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From SCHUMANN PROJECT Recital #8a

Robert Schumann: Sonata op. 11

 

Video of the lecture-recital by Fabio Grasso

Below, an English version of the Italian lecture

 

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English version of the Italian lecture: "The Sonata op. 11 between structural innovation and Goethean inspiration"

 

English Resume of the Italian Lecture One of the most famous passages of Goetheís Wilhelm Meisters Lehrjahre is the virtuoso dance performed by Mignon among the eggs, described as ďessential, severe, and in tender moments more solemn than lovableĒ. and accompanied by a violin line, more and more fading at every repetition. On a rare autograph fragment of Schumannís Sonata op. 11, the composer writes an allusion to Mignonís dance at the beginning of the Allegro of the first movement. Schumannís inspiration always refers to some literary hint, even in the compositions expected to be markedly academic, like Sonata-forms. His interest in Mignonís character is great and goes beyond the Lieder (as testifies the Requiem fŁr Mignon); moreover we have to remember that the slow movements of the Sonatas op. 11 and 22 are solo piano arrangements of early Lieder. No wonder this Goethean reminiscence may have inspired the first theme of the first movement of the first Schumannís Sonata: this theme is so austere and at the same time so rhythmically excited, that it seems to fit the description of the dance perfectly. It is also noteworthy that all the most important elements of the Sonata-form - first, second and third theme, modulating transitions, the left handís jumping figuration - are more and more resigned, melancholy and evanescent every time they appear, according to the idea of the violin melody given by Goethe. We can think that this thematic system and its treatment represent a sort of Sonata transposition of the well known Romantic traits of Mignonís personality: on the one hand the fatalistic acceptation of an inexorable destiny, on the other the Sehnsucht, the irrepressible longings for an utopian happiness. At the end of the first movement the surviving A of the vanishing F-sharp minor harmony becomes the bass for the theme of the Aria. This tendency not to interrupt the continuity between the movements is a trace of the evolution towards a new macroformal conception, but in fact it is not such a new idea, if we think to certain Beethovenís Sonatas - such as op. 27 n. 1. The real innovation is the thematic circulation, that expands through the movements. The theme of the Aria is partially used in the middle part of the slow Introduction to the first movement, and then in the first Intermezzo of the Scherzo - a really joking piece to which the unpredictable second Intermezzo gives a burst of lively Beethovenian irony. So we can say that the Sonata op. 11 is the first step in the direction of the cyclical Sonata form, the macroformal structure in which some entire themes circulate through various movements. Here this kind of experimentation is limited to the theme of the Aria, while other correspondances concern only short motivic fragments - in particular the ascending line F-sharp - G-sharp - A, basic cell for the main themes of the first, of the third and the final movement, a majestic composition that hybridizes Sonata-form and RondÚ in a monumental architecture with double development (read on this subject Charles Rosen, The Sonata-forms). Schumann will reach the goal of the completely perfected cyclical form with the Fourth Symphony, a structural model of reference for important masterworks of the second half of the 19th century. We love to think that the dedication to Schumann of Lisztís Sonata in B minor, the most complex cyclical piano Sonata, is a sign of gratitude for the pioneering courage necessary to trace this difficult way.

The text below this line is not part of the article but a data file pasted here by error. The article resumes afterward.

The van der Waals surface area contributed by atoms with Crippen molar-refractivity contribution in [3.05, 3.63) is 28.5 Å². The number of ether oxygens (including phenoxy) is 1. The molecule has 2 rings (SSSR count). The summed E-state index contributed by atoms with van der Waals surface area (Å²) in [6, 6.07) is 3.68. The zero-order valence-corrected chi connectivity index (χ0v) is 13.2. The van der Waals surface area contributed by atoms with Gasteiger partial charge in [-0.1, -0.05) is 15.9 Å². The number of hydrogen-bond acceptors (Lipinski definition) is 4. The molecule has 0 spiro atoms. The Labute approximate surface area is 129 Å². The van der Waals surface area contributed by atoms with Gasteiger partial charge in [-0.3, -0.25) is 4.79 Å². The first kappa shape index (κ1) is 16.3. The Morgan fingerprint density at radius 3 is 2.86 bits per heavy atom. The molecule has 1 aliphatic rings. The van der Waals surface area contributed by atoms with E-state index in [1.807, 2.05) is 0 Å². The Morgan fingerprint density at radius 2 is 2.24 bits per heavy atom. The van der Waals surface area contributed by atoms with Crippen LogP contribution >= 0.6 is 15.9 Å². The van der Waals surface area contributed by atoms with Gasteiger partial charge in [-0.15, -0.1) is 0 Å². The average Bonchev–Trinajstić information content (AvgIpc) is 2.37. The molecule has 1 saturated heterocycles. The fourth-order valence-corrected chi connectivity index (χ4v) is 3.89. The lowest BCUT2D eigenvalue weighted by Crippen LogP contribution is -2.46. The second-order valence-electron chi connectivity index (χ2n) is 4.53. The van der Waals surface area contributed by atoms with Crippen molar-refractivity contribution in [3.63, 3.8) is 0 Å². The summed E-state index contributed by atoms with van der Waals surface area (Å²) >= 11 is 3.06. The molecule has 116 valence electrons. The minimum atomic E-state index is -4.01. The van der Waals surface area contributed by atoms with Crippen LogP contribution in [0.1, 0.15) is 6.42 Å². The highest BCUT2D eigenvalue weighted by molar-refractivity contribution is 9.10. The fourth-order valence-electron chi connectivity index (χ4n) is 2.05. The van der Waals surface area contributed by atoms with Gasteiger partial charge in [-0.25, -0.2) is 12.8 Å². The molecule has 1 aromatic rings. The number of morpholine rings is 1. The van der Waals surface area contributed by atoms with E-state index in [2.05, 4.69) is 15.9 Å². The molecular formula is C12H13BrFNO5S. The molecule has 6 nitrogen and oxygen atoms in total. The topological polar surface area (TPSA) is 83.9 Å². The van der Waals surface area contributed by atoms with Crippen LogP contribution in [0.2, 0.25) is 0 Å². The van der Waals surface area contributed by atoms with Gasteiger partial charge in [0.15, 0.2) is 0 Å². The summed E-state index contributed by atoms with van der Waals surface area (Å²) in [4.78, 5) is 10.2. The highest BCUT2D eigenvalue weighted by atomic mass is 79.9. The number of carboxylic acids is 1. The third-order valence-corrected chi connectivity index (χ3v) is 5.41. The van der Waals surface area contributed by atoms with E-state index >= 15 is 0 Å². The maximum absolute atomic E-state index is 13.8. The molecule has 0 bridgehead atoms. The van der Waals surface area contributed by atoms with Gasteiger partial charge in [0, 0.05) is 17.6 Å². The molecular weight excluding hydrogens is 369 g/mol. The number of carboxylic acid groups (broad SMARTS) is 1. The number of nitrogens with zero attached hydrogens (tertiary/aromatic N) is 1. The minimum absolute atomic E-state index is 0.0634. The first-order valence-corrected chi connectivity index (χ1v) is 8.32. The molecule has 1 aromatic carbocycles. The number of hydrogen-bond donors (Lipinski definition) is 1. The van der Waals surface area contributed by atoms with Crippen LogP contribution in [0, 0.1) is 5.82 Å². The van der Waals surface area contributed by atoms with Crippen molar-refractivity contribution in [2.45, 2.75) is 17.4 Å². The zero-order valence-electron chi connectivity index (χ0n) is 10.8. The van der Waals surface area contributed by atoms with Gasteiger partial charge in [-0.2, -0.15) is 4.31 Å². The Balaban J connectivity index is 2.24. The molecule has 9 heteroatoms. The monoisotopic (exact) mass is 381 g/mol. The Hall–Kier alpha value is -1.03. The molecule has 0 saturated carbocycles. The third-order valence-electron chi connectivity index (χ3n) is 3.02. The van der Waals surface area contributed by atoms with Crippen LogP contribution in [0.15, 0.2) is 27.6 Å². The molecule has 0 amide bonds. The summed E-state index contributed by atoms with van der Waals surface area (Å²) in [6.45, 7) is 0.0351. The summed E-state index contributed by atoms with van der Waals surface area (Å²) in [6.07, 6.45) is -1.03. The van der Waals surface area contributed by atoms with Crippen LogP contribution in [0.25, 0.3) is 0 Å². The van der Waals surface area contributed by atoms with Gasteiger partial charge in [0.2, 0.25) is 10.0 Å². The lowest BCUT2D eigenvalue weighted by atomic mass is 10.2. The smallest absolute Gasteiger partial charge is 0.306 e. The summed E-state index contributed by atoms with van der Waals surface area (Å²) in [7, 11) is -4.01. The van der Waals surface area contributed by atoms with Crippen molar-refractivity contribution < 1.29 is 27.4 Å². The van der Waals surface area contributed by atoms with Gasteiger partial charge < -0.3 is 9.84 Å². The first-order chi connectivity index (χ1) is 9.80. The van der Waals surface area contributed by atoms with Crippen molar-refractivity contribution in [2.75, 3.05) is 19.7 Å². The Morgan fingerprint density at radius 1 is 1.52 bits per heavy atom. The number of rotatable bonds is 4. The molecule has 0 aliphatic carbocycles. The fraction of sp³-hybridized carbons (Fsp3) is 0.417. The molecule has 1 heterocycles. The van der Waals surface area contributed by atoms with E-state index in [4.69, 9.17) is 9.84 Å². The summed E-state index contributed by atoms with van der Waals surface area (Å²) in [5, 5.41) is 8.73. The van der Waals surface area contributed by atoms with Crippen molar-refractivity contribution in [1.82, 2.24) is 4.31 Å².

© Fabio Grasso 2021